Authors: Martha Powell, Future Science Group
Researchers studying head and neck cancer at the University of Cincinnati (OH, USA) have elucidated the immunosuppressive role of defective Kv1.3 ion channels and subsequent Ca2+ fluxes in tumor infiltrating lymphocytes in the disease. These findings suggest that the channel could be targeted to reduce head and neck tumor growth.
The study, published recently in Cancer Research, compared tumor samples with matched peripheral blood samples from 14 patients with head and neck cancer. Using electrophysiology, the authors demonstrated that T cells present in the tumor samples had a 70% reduction in functional Kv1.3 channels, which are involved in the regulation of Ca2+ levels.
The decrease in Kv1.3 levels was demonstrated to be accompanied by a decrease in Ca2+ influx in tumor infiltrating lymphocytes. As many processes in immune cells are calcium dependent, the team postulated that reduced levels of Kv1.3 may contribute to a reduced ability of the immune system to act against tumor cells.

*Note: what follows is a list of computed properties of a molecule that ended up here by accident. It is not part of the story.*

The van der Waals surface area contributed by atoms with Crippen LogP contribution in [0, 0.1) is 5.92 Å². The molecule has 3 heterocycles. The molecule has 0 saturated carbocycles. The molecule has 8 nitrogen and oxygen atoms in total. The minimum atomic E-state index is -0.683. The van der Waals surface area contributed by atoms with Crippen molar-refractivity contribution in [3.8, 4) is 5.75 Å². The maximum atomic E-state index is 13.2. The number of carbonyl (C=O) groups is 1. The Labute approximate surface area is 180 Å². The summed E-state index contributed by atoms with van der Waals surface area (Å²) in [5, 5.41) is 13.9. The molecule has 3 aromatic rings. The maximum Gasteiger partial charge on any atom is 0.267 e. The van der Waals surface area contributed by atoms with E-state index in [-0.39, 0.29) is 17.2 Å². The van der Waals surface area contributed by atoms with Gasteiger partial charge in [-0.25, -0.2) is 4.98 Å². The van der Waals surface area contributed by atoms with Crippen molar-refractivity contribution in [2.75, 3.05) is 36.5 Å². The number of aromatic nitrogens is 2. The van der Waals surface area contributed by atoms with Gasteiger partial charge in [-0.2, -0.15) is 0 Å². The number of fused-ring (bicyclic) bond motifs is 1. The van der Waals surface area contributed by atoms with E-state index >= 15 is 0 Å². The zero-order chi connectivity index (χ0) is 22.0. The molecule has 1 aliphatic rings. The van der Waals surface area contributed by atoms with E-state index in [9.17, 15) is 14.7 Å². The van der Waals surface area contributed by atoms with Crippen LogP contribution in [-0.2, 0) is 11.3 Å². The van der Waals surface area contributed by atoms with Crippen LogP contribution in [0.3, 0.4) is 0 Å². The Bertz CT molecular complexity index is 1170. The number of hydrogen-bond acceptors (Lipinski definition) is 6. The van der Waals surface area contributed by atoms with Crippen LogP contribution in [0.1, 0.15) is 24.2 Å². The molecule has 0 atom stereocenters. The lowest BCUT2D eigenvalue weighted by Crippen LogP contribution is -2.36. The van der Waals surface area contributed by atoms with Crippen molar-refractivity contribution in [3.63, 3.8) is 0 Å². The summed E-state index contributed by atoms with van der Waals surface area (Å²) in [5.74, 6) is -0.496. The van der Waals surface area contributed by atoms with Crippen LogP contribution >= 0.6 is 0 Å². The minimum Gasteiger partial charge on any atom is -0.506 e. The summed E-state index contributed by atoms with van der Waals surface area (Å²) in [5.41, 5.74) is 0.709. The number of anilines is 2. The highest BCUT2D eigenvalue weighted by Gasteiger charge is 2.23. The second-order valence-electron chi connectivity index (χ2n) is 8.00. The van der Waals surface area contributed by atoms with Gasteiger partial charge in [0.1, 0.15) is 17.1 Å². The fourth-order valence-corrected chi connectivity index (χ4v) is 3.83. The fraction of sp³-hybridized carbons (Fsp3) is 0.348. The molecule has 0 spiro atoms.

Laura Conforti (corresponding author, University of Cincinnati) explained: “Overall our data showed that suppression of Kv1.3 channels in these lymphocytes, the cells that fight off cancer, contribute to their decreased function, raising the possibility that this channel may be used as a potential marker of functionally competent T cells that have infiltrated the tumor mass.”
In addition, it could be possible that by regulating the expression of the Kv1.3 channel at the cellular level and helping the body’s immune response fight the tumor cells, patients with head and neck cancers could have better outcomes.
Treatment for head and neck cancer currently faces several challenges; for example, tumor heterogeneity and the complex anatomy of the head and neck. These factors limit the use of conventional treatments and make alternative treatment options, such as immunotherapy, a promising prospect.
“Immunotherapies aimed to boost the immune system to fight cancer cells are showing promising results in this group of patients,” Conforti concluded. “Further studies are needed on this T cell channel to find out more about its effects on head and neck cancer and ways we can target it to improve outcomes.”
Sources: Chimote AA, Hajdu P, Sfyris AM et al; Kv1.3 channels mark functionally competent CD8+ tumor infiltrating lymphocytes in head and neck cancer. Cancer Res. DOI: 10.1158/0008-5472.CAN-16-2372 (2016) (Epub ahead of print); University of Cincinnati press release